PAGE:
Published online by Cambridge University Press: 11 September 2020
HISTORIES of conducting sometimes start in all seriousness with an extraordinary event, a performance by 800 musicians during the Olympic games at Corinth in 709 BC. The 800, playing instruments of all types, were supposedly conducted by Pherekydes of Patrae, the ‘giver of the rhythm’, ‘placed on a high seat, waving a golden staff’. Needless to say, the ultimate source of this information, an article published in 1824 by Adolf Bernhard Marx, is an elaborate hoax in the form of a pseudo-scholarly article reporting on the discovery of ancient metal scrolls, with an edition of their supposed contents. Marx clearly devised it to show that the symphony orchestra of his time and its baton conductor had been prefigured in ancient Greece; according to Mark Evan Bonds, the first person to realise the article was a hoax and to identify the culprit, it exemplifies ‘the inclination of early nineteenth-century Germans to identify themselves with the ancient Greeks’, which ‘played a key role in the formation of their national identity’. Marx was an influential writer on music, interested in the revival of the music of J.S. Bach and Handel, and was involved with Mendelssohn and his performance of Bach's St Matthew Passion in 1829 (Ch. 8).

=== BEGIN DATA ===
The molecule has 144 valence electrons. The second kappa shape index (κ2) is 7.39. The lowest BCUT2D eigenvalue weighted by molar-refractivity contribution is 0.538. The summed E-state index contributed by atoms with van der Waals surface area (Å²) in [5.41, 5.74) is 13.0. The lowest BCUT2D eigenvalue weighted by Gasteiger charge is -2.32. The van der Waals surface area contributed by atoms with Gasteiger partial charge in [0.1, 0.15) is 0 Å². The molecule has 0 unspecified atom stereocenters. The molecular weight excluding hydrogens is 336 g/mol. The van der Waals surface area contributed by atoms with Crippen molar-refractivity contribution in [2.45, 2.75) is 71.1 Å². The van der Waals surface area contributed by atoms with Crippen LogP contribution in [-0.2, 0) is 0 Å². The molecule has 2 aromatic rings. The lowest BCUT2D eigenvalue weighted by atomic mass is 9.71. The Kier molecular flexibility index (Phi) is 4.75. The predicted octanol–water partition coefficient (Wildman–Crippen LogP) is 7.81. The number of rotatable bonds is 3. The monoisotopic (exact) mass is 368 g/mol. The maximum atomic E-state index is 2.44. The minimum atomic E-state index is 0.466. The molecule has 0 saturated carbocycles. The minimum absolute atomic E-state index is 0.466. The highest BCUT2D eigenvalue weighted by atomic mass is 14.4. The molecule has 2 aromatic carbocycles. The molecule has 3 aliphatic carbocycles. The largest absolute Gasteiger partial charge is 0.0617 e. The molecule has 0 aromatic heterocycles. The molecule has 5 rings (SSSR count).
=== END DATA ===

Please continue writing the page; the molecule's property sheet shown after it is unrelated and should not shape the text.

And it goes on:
This cautionary tale has several important lessons for anyone interested in the history of conducting. First, the subject has received remarkably little scholarly attention, so we need to be even more careful than usual about taking the information in the secondary literature at face value. For example, its best-known ‘fact’, the circumstances of Jean-Baptiste Lully's death, is misleading at best as told even in supposedly scholarly books, as we shall see. A particular problem is that most writers on the subject have been concerned with other things: the literature divides into practical treatises with a little – mostly highly inaccurate – historical context, and histories of the orchestra concerned only peripherally with conducting. Unfortunately, the only large-scale treatment of both aspects, Elliott Galkin's History of Orchestral Conducting in Theory and Practice, is bedevilled by an uncritical approach to sources, by frequent errors of translation, by a lack of relevant context and by too great a reliance on eighteenth-century German treatises.